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U.S. Army Maj. Treg Ancelet is living out his dream career.

At age 41, the Houma native is among the Army’s five commissioned officer band conductors. It’s a bit of a second career for the Terrebonne High graduate – he landed the military post virtually by chance. “Growing up in Houma, La., becoming a military band officer never entered my mind,” he says.

After earning a music degree from Northwestern Louisiana University in hopes of becoming a high school or college band director, Ancelet landed a teaching job at Leesville High School near Fort Polk. “I still didn’t think about the military, believe it or not.”

Five years later, while pursuing his master’s degree in music at George Mason University in Washington, D.C., Ancelet happened on his dream job. “I saw these bands playing at the Capitol, going to the White House and, on TV on July 4th, playing with the National Symphony and I said, ‘You know, I want that job,’” he recalls.

After an intense two-day audition, Ancelet was among the 250 people selected as a conductor and leader of the band field. The U.S. Army Band in Washington, D.C., includes 245 enlisted musicians and five conductors. Twelve years later, he remains a military band conductor. His next assignment is to lead the Army’s heralded “Pershing’s Own” at Fort Myer.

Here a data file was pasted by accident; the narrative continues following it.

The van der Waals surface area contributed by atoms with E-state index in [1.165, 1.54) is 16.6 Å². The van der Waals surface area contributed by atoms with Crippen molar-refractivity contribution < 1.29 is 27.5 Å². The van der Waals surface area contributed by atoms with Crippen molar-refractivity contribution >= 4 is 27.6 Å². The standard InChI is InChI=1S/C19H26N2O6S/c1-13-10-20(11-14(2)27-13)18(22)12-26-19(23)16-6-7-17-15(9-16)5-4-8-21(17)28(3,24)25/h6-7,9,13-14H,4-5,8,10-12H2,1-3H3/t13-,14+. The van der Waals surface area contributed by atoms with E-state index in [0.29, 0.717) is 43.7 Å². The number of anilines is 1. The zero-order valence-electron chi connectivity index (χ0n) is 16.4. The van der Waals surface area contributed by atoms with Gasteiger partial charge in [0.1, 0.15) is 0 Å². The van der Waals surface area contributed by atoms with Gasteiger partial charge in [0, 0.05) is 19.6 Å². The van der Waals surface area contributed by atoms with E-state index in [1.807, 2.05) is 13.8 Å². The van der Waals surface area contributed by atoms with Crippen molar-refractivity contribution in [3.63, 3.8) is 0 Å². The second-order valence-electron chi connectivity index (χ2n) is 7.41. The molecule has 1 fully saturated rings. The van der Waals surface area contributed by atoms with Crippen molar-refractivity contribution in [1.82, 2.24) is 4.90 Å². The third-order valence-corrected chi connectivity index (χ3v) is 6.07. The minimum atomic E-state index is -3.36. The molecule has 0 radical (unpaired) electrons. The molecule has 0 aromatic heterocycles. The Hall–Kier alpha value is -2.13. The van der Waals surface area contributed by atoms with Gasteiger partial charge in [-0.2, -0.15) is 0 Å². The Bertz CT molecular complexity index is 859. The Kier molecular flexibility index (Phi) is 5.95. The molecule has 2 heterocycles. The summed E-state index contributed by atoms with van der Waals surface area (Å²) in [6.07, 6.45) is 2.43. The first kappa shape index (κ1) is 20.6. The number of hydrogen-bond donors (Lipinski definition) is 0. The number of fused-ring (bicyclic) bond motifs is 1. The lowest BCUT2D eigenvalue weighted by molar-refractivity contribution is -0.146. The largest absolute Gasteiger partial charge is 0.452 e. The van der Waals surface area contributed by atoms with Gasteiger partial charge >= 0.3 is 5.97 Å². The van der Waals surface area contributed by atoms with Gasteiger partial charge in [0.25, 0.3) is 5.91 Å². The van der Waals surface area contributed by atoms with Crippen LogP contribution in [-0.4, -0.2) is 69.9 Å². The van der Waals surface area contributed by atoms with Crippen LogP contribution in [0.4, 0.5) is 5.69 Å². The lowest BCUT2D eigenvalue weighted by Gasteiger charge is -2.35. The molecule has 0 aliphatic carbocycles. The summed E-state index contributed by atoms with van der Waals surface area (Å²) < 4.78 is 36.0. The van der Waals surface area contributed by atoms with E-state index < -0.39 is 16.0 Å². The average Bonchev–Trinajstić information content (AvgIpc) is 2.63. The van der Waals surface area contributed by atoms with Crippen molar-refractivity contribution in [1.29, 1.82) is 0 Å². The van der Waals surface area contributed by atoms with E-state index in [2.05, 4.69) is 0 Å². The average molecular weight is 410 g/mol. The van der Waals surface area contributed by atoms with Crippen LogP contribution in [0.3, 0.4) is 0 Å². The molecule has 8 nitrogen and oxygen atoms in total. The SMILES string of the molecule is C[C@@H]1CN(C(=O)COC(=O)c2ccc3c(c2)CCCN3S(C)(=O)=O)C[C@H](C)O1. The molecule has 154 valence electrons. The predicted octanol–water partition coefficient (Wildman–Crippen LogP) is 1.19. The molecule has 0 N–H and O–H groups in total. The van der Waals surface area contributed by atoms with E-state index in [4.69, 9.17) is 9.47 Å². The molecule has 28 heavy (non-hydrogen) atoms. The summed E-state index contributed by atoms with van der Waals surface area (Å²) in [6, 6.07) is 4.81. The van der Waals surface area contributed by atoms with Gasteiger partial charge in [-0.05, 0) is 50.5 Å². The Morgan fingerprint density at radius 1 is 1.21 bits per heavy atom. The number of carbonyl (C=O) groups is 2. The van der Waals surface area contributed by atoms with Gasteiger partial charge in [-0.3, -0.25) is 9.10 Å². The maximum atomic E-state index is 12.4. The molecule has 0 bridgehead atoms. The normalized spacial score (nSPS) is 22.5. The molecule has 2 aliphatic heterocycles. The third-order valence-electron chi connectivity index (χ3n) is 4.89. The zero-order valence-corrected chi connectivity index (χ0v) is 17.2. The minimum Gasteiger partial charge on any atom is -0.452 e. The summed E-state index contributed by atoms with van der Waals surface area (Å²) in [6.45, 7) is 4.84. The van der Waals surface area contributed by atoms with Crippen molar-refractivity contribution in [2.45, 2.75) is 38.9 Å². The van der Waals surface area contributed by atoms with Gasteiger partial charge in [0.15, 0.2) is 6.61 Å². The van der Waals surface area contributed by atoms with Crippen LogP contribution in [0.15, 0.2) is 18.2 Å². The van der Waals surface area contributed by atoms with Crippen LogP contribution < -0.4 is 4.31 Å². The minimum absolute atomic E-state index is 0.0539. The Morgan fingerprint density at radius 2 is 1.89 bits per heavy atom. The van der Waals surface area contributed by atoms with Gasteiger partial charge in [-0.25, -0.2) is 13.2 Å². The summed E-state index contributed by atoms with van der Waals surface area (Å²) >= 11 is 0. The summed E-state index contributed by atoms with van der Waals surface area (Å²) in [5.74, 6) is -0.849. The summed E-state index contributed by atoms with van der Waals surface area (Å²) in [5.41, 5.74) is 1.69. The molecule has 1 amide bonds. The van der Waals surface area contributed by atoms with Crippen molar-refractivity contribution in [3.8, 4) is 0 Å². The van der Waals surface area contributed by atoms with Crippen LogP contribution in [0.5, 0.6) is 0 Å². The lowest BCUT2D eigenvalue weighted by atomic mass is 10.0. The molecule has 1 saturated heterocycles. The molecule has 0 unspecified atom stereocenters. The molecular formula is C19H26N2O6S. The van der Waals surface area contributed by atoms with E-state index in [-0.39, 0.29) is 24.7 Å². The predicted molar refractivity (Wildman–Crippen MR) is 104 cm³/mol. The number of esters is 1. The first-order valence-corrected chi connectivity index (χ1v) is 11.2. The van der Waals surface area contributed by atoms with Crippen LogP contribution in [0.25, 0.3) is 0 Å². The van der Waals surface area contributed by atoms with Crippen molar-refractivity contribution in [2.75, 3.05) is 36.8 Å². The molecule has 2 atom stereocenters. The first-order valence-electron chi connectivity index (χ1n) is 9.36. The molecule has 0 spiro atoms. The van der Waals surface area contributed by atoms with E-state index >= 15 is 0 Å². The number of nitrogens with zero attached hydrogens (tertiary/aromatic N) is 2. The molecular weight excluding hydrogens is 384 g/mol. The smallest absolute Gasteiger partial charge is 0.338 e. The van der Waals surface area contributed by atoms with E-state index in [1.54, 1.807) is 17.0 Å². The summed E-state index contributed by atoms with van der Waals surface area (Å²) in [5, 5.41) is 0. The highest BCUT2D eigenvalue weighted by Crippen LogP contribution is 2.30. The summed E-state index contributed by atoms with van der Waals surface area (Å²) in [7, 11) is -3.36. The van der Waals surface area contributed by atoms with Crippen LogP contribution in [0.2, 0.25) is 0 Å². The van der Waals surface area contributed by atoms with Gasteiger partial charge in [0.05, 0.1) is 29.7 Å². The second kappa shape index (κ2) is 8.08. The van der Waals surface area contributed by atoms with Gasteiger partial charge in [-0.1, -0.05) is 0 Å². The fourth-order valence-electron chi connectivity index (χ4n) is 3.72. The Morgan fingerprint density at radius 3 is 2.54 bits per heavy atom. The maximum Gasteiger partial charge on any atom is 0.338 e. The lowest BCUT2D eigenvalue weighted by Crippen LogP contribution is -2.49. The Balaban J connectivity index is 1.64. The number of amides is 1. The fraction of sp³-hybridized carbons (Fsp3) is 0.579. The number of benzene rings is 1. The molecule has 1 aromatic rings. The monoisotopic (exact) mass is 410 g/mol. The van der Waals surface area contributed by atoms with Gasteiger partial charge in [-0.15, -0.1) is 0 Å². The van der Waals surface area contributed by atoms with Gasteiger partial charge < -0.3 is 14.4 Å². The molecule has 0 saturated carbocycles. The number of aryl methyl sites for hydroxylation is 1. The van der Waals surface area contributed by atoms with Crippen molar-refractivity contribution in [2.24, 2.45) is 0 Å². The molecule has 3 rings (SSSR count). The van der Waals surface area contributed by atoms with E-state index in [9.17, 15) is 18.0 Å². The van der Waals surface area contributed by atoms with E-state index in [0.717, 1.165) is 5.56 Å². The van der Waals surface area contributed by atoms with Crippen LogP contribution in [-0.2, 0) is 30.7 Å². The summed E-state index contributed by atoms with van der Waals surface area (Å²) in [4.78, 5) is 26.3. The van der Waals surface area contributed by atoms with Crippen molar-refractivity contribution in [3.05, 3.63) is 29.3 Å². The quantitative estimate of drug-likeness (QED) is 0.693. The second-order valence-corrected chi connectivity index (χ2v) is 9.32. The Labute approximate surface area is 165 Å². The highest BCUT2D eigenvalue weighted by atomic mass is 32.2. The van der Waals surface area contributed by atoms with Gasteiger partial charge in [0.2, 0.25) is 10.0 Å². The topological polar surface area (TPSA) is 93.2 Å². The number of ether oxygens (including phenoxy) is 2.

Since August, Ancelet has served as an officer in special events planning for the 57th Presidential Inauguration on Jan. 21.

“Anything that goes on outside of the swearing-in ceremony or parade falls under the category of special events – inaugural balls, concerts or prayer services,” Ancelet explains. “My job is to look over some troops and make sure we get anything militarily that is needed for these events.”

“Anything,” he says, can range from scheduling color guards, honorary bands at each ball or clearances for performers at various venues.

“Everything down to when electricity is plugged in is scheduled and accounted for,” Ancelet said. “The littlest hitch can affect the course of the event. Everything is timed down to the wire.”

Although Ancelet’s work Jan. 21 will be behind the scenes, it’s for certain his mom Lorraine and family and friends will be lauding the Cajun boy’s input on TV.

“Unfortunately, there is no active military band in south Louisiana,” he says. “I do miss my people terribly. I miss the Cajun hospitality. But I do hope I’m doing everyone back home proud.”

U.S. Army Maj. Treg Ancelet, a Houma native, is a member of the Joint Task Force – National Capital Region, assigned to help with the 57th Presidential Inauguration on Jan. 21

Courtesy Staff Sgt. Kristopher Levasseur